Henry Cavill is having the year of his career between the release of the epic The Immortals and filming Man of Steel. Cavill spoke to Movie Fanatic and takes us inside the filming of The Immortals and how the discipline for making that film has more than readied him for portraying Superman.
Cavill portrays Theseus in The Immortals, the man chosen by the gods to battle the evil King Hyperion (Mickey Rourke). Cavill stars alongside Stephen Dorff, Freida Pinto and Isabel Lucas in director Tarsem Singh’s visual marvel that lands in theaters in 3D on November 11.
Movie Fanatic: What did you take away from the experience of filming the epic The Immortals?
Henry Cavill: Friendship and any experience on an acting job is good experience because you can take it to the next one. The physical experience was obviously wonderful because it's prepped me for this physical experience. Which I've learned that when you go to this kind of level, it's no longer about the physical. It's more about the mental. It's about the will power to push yourself into that very dark place. You're standing next to the precipice and you've got that weight on your shoulders and you're only halfway through the workout and you need to push yourself off and just go into that big black hole and keep on pushing. And Immortals prepped me for that emotionally and mentally in the physical sense -- if that makes sense. So, I'm very grateful for that. But besides that, friendship, acting experience and [it was] great working with Tarsem.
Movie Fanatic: You had to do some serious training for The Immortals. Take us through the process.
Henry Cavill: It was six months of work. Due to the nature of the training, which was from a very talented martial artist called Roger Yuan, with all the fight sequences and everything, it was essential to do all the stretching beforehand. So, part of the training was about flexibility as well because due to the nature of martial arts, you’re going to need flexibility. Otherwise you would have ended up pulling stuff and doing damage to muscles. So therefore, during shooting, I was prepared. If I did sustain any minor injuries, they healed quickly and I did not sustain any major injuries.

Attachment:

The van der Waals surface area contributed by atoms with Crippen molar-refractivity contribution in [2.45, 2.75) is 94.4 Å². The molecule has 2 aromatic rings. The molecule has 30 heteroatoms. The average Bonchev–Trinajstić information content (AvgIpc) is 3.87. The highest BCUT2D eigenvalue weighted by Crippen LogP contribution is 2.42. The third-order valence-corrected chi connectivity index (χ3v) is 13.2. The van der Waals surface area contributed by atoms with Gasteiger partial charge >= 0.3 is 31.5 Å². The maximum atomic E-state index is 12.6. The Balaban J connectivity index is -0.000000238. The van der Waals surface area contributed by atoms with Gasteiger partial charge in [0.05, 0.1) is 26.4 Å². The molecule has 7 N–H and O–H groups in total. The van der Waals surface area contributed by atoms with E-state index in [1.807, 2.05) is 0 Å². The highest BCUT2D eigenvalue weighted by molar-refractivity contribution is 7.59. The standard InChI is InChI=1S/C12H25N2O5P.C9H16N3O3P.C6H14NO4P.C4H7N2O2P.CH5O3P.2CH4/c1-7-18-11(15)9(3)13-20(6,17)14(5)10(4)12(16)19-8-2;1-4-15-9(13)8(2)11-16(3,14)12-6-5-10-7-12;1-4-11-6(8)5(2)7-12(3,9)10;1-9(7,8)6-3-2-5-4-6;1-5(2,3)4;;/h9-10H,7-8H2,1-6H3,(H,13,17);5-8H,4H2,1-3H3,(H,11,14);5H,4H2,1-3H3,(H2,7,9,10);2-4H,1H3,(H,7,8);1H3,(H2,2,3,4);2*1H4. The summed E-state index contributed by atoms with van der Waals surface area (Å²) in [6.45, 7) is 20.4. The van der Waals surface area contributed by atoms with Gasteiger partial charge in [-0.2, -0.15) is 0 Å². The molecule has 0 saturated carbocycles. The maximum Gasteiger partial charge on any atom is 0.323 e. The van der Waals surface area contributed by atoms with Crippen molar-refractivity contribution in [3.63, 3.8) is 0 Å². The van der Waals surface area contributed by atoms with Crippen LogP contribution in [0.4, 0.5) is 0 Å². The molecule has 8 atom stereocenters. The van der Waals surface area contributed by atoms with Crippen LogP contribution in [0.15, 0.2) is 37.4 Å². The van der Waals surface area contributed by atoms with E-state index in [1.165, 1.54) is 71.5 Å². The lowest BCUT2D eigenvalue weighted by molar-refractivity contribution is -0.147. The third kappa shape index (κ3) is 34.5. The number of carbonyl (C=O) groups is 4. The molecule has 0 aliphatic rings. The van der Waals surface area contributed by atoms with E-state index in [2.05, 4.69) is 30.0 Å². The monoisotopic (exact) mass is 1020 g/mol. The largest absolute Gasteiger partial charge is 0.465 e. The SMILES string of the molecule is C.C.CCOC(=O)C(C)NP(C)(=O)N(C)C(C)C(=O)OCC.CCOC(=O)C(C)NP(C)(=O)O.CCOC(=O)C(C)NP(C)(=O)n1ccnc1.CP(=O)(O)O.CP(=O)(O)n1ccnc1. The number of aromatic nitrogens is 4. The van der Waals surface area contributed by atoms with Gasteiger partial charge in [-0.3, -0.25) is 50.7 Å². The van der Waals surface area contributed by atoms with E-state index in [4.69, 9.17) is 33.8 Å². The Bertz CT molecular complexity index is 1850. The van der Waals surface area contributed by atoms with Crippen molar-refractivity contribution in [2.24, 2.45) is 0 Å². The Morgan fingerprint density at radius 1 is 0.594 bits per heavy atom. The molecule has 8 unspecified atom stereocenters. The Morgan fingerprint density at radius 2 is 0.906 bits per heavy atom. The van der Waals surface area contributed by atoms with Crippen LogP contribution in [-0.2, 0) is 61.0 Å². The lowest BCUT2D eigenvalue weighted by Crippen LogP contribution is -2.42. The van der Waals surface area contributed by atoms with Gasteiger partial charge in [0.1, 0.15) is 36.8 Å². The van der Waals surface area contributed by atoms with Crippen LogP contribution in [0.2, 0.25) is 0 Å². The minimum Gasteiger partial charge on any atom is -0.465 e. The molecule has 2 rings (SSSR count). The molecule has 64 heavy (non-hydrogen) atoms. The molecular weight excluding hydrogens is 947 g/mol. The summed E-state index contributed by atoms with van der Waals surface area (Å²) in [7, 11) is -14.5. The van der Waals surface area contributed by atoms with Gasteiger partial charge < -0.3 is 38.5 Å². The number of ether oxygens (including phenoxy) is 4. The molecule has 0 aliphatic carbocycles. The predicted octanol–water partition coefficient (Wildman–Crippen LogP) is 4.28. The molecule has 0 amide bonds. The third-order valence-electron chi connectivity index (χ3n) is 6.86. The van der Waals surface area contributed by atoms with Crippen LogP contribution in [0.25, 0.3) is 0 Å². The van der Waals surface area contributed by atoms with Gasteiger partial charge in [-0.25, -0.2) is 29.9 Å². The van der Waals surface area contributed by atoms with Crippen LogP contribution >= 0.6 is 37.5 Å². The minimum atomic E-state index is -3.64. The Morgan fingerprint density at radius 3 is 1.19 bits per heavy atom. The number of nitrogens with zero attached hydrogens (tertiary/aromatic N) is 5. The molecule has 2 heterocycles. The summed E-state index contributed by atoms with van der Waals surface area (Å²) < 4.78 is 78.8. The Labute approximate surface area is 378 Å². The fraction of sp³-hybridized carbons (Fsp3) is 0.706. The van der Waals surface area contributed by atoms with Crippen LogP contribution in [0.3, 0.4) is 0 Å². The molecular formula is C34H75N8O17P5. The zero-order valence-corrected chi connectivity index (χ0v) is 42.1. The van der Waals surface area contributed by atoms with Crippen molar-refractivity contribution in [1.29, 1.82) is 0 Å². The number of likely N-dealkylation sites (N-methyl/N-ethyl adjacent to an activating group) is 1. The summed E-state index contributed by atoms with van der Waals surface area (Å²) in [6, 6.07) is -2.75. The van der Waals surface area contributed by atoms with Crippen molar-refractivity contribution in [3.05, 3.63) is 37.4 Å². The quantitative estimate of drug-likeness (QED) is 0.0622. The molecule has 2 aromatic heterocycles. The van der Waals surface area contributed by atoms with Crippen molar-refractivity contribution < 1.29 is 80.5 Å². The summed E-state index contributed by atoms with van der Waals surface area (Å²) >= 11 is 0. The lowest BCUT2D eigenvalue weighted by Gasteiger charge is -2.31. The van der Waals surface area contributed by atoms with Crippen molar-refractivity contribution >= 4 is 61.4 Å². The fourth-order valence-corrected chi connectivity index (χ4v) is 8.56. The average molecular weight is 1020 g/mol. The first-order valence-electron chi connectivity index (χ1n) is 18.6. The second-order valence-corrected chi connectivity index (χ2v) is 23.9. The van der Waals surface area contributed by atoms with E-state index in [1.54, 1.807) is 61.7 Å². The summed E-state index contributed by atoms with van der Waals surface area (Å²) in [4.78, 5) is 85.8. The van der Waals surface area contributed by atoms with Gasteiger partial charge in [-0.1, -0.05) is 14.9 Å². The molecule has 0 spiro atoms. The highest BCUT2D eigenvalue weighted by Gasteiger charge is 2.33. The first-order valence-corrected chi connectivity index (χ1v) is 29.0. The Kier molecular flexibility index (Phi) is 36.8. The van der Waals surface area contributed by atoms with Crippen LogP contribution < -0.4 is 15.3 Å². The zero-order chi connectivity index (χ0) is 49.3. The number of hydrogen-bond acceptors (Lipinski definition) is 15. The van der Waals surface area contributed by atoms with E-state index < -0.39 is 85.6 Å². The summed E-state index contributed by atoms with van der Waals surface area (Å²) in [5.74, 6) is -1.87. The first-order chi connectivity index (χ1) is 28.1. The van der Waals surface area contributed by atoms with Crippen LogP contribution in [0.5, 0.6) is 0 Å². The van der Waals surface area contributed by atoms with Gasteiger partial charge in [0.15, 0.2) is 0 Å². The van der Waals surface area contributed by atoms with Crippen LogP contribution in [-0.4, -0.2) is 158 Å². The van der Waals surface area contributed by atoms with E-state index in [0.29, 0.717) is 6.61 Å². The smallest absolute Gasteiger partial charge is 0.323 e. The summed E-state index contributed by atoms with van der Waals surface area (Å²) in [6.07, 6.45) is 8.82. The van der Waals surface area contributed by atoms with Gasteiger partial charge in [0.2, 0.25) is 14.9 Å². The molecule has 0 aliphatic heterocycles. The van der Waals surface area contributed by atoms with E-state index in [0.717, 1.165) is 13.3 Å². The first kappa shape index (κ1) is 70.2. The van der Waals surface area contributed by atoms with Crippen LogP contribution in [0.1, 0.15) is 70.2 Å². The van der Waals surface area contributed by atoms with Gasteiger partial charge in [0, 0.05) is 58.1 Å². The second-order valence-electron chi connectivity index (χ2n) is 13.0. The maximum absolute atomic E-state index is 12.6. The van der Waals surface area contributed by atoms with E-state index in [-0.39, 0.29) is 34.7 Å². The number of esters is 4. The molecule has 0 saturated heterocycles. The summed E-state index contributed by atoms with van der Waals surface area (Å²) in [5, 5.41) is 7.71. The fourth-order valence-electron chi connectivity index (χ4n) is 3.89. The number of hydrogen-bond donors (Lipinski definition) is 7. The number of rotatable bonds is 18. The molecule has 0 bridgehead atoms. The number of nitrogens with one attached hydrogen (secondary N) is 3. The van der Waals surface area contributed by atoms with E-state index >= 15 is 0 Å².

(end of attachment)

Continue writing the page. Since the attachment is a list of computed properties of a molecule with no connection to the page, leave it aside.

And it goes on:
Movie Fanatic: How did being so fit influence your actual performance?
Henry Cavill: Before work when you look in the mirror, or even before looking in the mirror, you do feel different. A part of the character is more expressive in you and so when you’re in that kind of shape, I essentially was wearing my costume because I barely had a costume. Yeah, it certainly does help.
Movie Fanatic: What inspired you by playing Theseus?
Henry Cavill: Throughout history, there are stories of epic battles where men have dug very deeply and women have dug very deeply into their willpower to continue fighting. But the only reason why they’re there in the first place is the years of training to get to that place and to be told a story about. I think like anything which involves fighting, it’s not the actual fight which is the hard work. It’s all the prep that goes into it. Anything physical, it’s all about the prep anyway. You may see the guy in the UFC ring fighting and it may seem effortless, his abilities, his kicks, his punches, whatever, but it’s actually the years of training beforehand where the real work is.
Movie Fanatic: What was it like working with Mickey Rourke?